The experimental setup is shown in Fig. 6. A fiber laser with an output power of 16 dBm is used as the light source. The lightwave from the fiber laser is then divided into two beams by using a 3dB optical coupler. On the upper branch, an intensity modulator (IM) and a microwave synthesizer are employed to generate a double-side-band (DSB) modulated lightwave with around 11-GHz modulation frequency. An optical band-pass filter is used to cut the upper sideband and obtain the Stokes lightwave. After passing through an optical isolator, the Stokes lightwave is injected into the fiber under test (FUT), which is a standard single-mode fiber with a length of 400 m. In the experiment, the power of probe lightwave injected into FUT is measured to be −10.8 dBm. On the lower branch, another IM is used to perform a modulation, and an acousto-optic modulator (AOM) is used to generate the pump pulse. An AWG is used to provide the designed modulation signals to the IM and AOM. The pump pulse repetition rate is 250 kHz. A polarization scrambler (PS) is employed to scramble polarization state of the pump pulses with a frequency of 700 kHz to solve the polarization fading problem. The pump pulses are then amplified by an Erbium-doped fiber amplifier (EDFA) to a level just below the nonlinear threshold and then injected into FUT through an optical circulator. After SBS interaction, another OBPF is used to cut the Rayleigh backscattering lightwave of the pump pulse. A photo-detector (PD) with a 200-MHz bandwidth is employed to detect the Stokes lightwave. The output signal of PD is filtered by a low-pass filter with a 120-MHz cutoff frequency and then sampled by an analog-to-digital converter (ADC) with a 250-MS/s sampling rate and a 14-bit accuracy. To improve the SNR and solve the polarization fading problem, every 250 traces are averaged to be one trace, which means that the sampling rate to strain is 1 kS/s.

 

Fig. 6 The experimental setup. IM: intensity modulator; OBPF: optical band-pass filter; FUT: fiber under test; AOM: acousto-optic modulator; PS: polarization scrambler; EDFA: erbium-doped fiber amplifier; AWG: arbitrary waveform generator; DAQ: data acquisition system; PD: photo-detector.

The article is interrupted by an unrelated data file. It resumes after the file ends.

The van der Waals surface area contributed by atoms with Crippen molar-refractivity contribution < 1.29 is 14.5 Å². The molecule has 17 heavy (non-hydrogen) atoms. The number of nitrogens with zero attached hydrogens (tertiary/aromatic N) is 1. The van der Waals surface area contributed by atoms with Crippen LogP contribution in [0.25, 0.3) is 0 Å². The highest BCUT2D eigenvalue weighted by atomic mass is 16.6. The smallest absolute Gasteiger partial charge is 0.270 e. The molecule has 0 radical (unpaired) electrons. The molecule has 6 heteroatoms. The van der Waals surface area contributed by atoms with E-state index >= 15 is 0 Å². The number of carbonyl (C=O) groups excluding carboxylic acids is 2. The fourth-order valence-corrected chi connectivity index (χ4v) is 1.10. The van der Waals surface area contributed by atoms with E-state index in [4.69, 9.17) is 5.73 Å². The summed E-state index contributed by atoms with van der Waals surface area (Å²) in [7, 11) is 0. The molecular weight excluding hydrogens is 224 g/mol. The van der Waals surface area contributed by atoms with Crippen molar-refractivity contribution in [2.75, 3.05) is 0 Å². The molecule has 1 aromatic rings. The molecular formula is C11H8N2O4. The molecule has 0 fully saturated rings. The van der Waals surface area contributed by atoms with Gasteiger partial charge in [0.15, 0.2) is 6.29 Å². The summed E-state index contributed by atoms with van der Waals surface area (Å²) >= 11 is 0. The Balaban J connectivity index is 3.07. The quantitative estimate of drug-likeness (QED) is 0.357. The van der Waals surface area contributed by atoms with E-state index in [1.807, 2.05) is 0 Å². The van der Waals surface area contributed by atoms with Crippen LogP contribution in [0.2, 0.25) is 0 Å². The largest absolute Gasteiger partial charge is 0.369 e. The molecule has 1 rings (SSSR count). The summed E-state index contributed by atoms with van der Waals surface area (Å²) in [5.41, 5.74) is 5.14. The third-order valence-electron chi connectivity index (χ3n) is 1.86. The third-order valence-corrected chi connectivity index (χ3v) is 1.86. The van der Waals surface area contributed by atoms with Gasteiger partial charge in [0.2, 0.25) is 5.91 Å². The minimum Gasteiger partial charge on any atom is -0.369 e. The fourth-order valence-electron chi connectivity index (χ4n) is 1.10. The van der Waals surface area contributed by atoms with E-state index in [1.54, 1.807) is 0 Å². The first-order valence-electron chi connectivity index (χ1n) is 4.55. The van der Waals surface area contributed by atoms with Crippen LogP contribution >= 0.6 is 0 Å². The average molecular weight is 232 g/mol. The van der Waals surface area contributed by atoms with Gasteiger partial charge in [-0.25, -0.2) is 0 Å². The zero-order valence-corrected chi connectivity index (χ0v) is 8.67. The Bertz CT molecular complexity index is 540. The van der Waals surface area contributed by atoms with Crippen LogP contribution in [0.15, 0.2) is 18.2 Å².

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To investigate the performance of the proposed technique, we compared the dynamic range of SA-BOTDA system using 3 types of pump pulse: the 25-ns pump pulse without modulation, the 25-ns pump pulse with 2-tone modulation and the 4-ns short pump pulse. Here, we set the modulation frequency f0 to be 43 MHz, which may not reach a best performance but is expected to provide a stable improvement and a better linearity. It should be noted that the power of pump pulses is limited by the nonlinear effect in FUT, including modulation instability (MI), four wave mixing (FWM) and pump power depletion. In order to prevent the influence of nonlinear effect, the peak power of the 25-ns pump pulse with and without modulation is set to be 30.5 dBm and 30 dBm respectively, while the peak power of 4-ns pump pulse is 31.5 dBm. The major limitation for the pump pulse with 2-tone modulation is pump power depletion, while that for the 4-ns pump pulse is MI. The spectra of different pump pulses before and after passing through FUT are shown in Fig. 7, respectively. It is obvious that the spectral range is much extended by modulating the pump pulse. Only the 4-ns pump pulse shows a slight distortion due to the nonlinear effect. The BGS obtained by using different pump pulses are shown in Fig. 8(a), and the linear slope span is approximately marked by the thick solid line. It can be observed that the manipulated BGS has the largest linear slope span. The 2-tone modulation on the pump pulse results in a power penalty of 3.53 dB, which could degrade the strain measurement accuracy. For comparison, the power penalty using a 4-ns pump pulse is 8.55 dB since the acoustic field cannot be built up effectively within the pulse duration. We calculate the slope of BGS using different pump pulses and determine the dynamic range of strain measurement, as shown in Fig. 8(b). Here, the tolerance of the slope linearity is set to be 25%, which means that the variation of BGS slope in the linear slope region should be less than 25%. The conventional SA-BOTDA technique can only achieve a 23-MHz linear slope span, corresponding to a dynamic range of around 460 με. Thanks to the 2-tone modulation method, the linear slope span is enlarged to 100 MHz, which is around 4.35 times of the conventional technique. The corresponding dynamic range is around 2000 με, which is a desirable performance for the dynamic strain measurement. On the other hand, the largest linear slope span of the BGS with a 4-ns pump pulse is 85 MHz, as marked out in Fig. 8(b). As a conclusion, the proposed BGS manipulation technique can achieve a remarkably improvement on the dynamic range without causing a significant power penalty.

 

Fig. 7 The spectra of different pump pulse before and after passing through FUT.

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Fig. 8 (a) The BGS obtained by using different pump pulses. (b) The slope of BGS with different pump pulses.